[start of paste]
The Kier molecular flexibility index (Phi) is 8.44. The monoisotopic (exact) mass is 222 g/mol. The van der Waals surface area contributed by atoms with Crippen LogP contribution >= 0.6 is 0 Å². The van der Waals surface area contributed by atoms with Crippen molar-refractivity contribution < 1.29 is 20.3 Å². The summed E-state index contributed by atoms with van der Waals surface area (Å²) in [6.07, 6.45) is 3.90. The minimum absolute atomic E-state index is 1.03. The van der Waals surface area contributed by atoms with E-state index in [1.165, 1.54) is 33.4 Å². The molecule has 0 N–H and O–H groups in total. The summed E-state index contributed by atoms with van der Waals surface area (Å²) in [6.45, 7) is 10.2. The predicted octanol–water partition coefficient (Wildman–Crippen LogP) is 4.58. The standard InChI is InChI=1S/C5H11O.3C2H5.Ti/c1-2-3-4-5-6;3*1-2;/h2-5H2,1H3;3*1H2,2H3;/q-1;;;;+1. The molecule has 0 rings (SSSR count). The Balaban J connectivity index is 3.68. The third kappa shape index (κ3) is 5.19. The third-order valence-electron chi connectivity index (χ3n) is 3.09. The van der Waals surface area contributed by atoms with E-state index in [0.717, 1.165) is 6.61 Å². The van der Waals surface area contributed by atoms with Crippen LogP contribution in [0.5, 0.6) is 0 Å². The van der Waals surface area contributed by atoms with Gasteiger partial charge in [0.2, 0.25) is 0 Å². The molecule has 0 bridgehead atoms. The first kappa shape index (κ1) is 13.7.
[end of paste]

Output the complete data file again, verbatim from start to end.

The Kier molecular flexibility index (Phi) is 8.44. The monoisotopic (exact) mass is 222 g/mol. The van der Waals surface area contributed by atoms with Crippen LogP contribution >= 0.6 is 0 Å². The van der Waals surface area contributed by atoms with Crippen molar-refractivity contribution < 1.29 is 20.3 Å². The summed E-state index contributed by atoms with van der Waals surface area (Å²) in [6.07, 6.45) is 3.90. The minimum absolute atomic E-state index is 1.03. The van der Waals surface area contributed by atoms with E-state index in [1.165, 1.54) is 33.4 Å². The molecule has 0 N–H and O–H groups in total. The summed E-state index contributed by atoms with van der Waals surface area (Å²) in [6.45, 7) is 10.2. The predicted octanol–water partition coefficient (Wildman–Crippen LogP) is 4.58. The standard InChI is InChI=1S/C5H11O.3C2H5.Ti/c1-2-3-4-5-6;3*1-2;/h2-5H2,1H3;3*1H2,2H3;/q-1;;;;+1. The molecule has 0 rings (SSSR count). The Balaban J connectivity index is 3.68. The third kappa shape index (κ3) is 5.19. The third-order valence-electron chi connectivity index (χ3n) is 3.09. The van der Waals surface area contributed by atoms with E-state index in [0.717, 1.165) is 6.61 Å². The van der Waals surface area contributed by atoms with Crippen LogP contribution in [0.5, 0.6) is 0 Å². The van der Waals surface area contributed by atoms with Gasteiger partial charge in [0.2, 0.25) is 0 Å². The molecule has 0 bridgehead atoms. The first kappa shape index (κ1) is 13.7.